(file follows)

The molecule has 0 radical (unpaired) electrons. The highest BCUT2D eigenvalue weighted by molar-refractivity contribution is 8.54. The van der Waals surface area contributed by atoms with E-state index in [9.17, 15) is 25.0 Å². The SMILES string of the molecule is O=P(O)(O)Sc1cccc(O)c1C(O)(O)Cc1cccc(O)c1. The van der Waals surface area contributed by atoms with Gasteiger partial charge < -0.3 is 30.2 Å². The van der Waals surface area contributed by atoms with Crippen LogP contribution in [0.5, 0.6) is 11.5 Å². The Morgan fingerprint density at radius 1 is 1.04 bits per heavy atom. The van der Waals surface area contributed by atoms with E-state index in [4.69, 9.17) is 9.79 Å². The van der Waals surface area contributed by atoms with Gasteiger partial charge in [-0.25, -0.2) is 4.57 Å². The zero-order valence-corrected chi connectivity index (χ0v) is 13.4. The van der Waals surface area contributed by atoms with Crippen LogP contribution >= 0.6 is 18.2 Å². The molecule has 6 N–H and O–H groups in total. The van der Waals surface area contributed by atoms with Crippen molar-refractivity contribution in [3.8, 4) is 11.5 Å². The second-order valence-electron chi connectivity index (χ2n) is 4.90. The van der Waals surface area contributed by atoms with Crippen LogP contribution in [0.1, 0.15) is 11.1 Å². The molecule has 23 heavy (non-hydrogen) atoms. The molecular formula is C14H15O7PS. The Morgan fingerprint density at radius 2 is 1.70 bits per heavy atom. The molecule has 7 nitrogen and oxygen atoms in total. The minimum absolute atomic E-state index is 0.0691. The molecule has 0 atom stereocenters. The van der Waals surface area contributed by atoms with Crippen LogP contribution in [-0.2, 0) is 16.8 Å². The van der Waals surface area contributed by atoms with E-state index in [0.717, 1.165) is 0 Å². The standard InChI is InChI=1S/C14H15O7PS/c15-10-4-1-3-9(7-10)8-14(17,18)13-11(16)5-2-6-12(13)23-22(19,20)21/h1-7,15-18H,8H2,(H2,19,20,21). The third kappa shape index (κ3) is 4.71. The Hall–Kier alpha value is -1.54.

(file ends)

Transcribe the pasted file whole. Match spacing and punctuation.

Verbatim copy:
The molecule has 0 radical (unpaired) electrons. The highest BCUT2D eigenvalue weighted by molar-refractivity contribution is 8.54. The van der Waals surface area contributed by atoms with E-state index in [9.17, 15) is 25.0 Å². The SMILES string of the molecule is O=P(O)(O)Sc1cccc(O)c1C(O)(O)Cc1cccc(O)c1. The van der Waals surface area contributed by atoms with Gasteiger partial charge < -0.3 is 30.2 Å². The van der Waals surface area contributed by atoms with Crippen LogP contribution in [0.5, 0.6) is 11.5 Å². The Morgan fingerprint density at radius 1 is 1.04 bits per heavy atom. The van der Waals surface area contributed by atoms with E-state index in [4.69, 9.17) is 9.79 Å². The van der Waals surface area contributed by atoms with Gasteiger partial charge in [-0.25, -0.2) is 4.57 Å². The zero-order valence-corrected chi connectivity index (χ0v) is 13.4. The van der Waals surface area contributed by atoms with Crippen LogP contribution >= 0.6 is 18.2 Å². The molecule has 6 N–H and O–H groups in total. The van der Waals surface area contributed by atoms with Crippen molar-refractivity contribution in [3.8, 4) is 11.5 Å². The second-order valence-electron chi connectivity index (χ2n) is 4.90. The van der Waals surface area contributed by atoms with Crippen LogP contribution in [0.1, 0.15) is 11.1 Å². The molecule has 23 heavy (non-hydrogen) atoms. The molecular formula is C14H15O7PS. The Morgan fingerprint density at radius 2 is 1.70 bits per heavy atom. The molecule has 7 nitrogen and oxygen atoms in total. The minimum absolute atomic E-state index is 0.0691. The molecule has 0 atom stereocenters. The van der Waals surface area contributed by atoms with Crippen LogP contribution in [-0.2, 0) is 16.8 Å². The van der Waals surface area contributed by atoms with E-state index in [0.717, 1.165) is 0 Å². The standard InChI is InChI=1S/C14H15O7PS/c15-10-4-1-3-9(7-10)8-14(17,18)13-11(16)5-2-6-12(13)23-22(19,20)21/h1-7,15-18H,8H2,(H2,19,20,21). The third kappa shape index (κ3) is 4.71. The Hall–Kier alpha value is -1.54.